Colloidal iron is similar to red water iron, but is composed of
particles too small to settle. Colloidal iron will normally pass
directly through a water softener.
Finally, tannate iron, which is quite similar in appearance to
colloidal iron, is ferric iron complexed and held in solution by
tannates or other naturally occurring soil ingredients. This final
form of iron usually passes through a water softening resin bed.
Iron present in any of the previously discussed forms can foul
the resin bed. Oxidation of ferrous iron captured by the resin beads
can crack them, thereby physically degrading the resin bed as well.
The iron problem is well known in the softening art, and attempts
have been made to remove iron in all its forms from water softening
resin beds. Other chelating compounds for sequestering iron are
listed in column 2 lines 47 through 53 of U.S. Pat. No. 3454503
issued to Blankenhorn et al. on July 8 1969. Among the iron chelating
materials disclosed therein is citric acid. U.S. Pat. No. 2769787
issued to Diamond on Nov. 6 1956 also discloses a method for regenerating
cation exchange resins fouled by iron by adding to the brine regeneration
medium any of a variety of organic acids, particularly citric acid.
Citric acid is used commercially in water softening salt compositions,
and does remove iron from the system, but citric acid or the mineral
acids suggested in some other references can accelerate damage to
metal or plastic materials found within a water softener if they
are used regularly to recharge the system.
U.S. Pat. Nos. 4071446 and 4116860 respectively issued to
Kunin on Jan. 31 1978 and Sept. 26 1978 disclose compositions
for regenerating resin beds, comprising a major proportion of an
alkali metal chloride, a minor proportion of an alkali metal carbonate,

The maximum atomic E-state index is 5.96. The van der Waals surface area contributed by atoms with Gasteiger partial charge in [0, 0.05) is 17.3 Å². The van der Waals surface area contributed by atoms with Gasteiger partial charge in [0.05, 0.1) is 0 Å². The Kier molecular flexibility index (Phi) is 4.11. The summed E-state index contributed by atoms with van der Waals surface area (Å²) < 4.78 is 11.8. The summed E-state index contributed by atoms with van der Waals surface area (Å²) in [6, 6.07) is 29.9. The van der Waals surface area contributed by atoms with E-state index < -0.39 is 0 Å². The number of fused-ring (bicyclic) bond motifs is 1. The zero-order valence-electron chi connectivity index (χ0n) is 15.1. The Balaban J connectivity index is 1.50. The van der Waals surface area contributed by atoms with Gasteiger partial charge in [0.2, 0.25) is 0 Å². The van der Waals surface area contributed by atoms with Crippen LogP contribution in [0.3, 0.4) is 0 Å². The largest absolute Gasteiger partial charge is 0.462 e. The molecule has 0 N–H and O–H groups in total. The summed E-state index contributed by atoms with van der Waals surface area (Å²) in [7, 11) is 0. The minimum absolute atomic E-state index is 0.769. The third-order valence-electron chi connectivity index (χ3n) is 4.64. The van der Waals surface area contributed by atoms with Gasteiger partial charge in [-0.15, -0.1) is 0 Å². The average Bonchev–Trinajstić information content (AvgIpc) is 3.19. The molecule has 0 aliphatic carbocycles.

and as the remainder an alkali metal carboxylate chelating agent.
Among the many carboxylates disclosed in these references are sodium
and potassium citrates. The resins disclosed therein, further characterized
in U.S. Pat. No. 4083782 are weak acid cation exchange resins
adapted to exchange sodium or potassium ions for hydrogen cations,
thereby reducing the acidity of the incoming water. No disclosures
of the iron problem or the present solution to that problem are
made in the Kunin patents. Furthermore, Kunin suggests extremely
high concentrations of sodium citrate (5 to 15 per cent of the exemplary
Oily materials and insoluble particulate matter (which can include
precipitated ferric iron) in the water supply also foul cation exchange
resins. The particulate matter is bound to the resin beads by the
hydrophobic oily matter, and then defies removal when the resin
bed is backwashed or otherwise treated with aqueous solutions. The
insolubles bound to the resin beads limit the contact area exposed
to incoming water, thus fouling the resin bed. U.S. Pat. No. 3216932
issued to Heiss et al. on Nov. 9 1965 discloses a composition
consisting predominantly of salt, and containing minor proportions
of (1) a dialkali metal sulfonate of an alkylated diphenyl ether;
(2) a dialkali metal sulfonate of dinaphthylmethane; and (3) an
aqueous mineral acid. The mineral acid can generate fumes which
attack metal and plastic components of the water softener, and the
surfactant is used at a higher level than is desirable for economic
reasons. Heiss also teaches away from the use of sequestering agents.
(See column 1 lines 54-63).
Hofheins, "Cleaning Methods for Fouled Cation Exchange Resins",
Water Technology, Feb. 1983 pages 21-25 33 and 41 discusses how
to clean resins fouled by various contaminants, particularly iron,
by occasional treatment with sodium hydrosulfite, hydrochloric acid,
or polyphosphate or organophosphorus sequestering compounds. This
article also recommends the removal of fats, oils, and the like
by contacting the resin bed with caustic solutions, which are not
suitable for household use.
Another class of products, for restoring resin beds which are so
fouled that regeneration would be pointless without pretreatment,
also employs surfactants. These materials are not adapted for regular
use in a water softener. The patents disclosing products of this
type include U.S. Pat. No. 3748285 issued to Wiltsey on July
24 1973. Another patent, which discloses the use of a surfactant
in a special process for removing entrapped air from a water softener,
is U.S. Pat. No. 3299617 issued to Dunklin on Jan. 24 1967.
Here again, the composition is not intended to regenerate the resin
bed, but is used for a special purpose.
The prior art known to the inventors does not suggest combining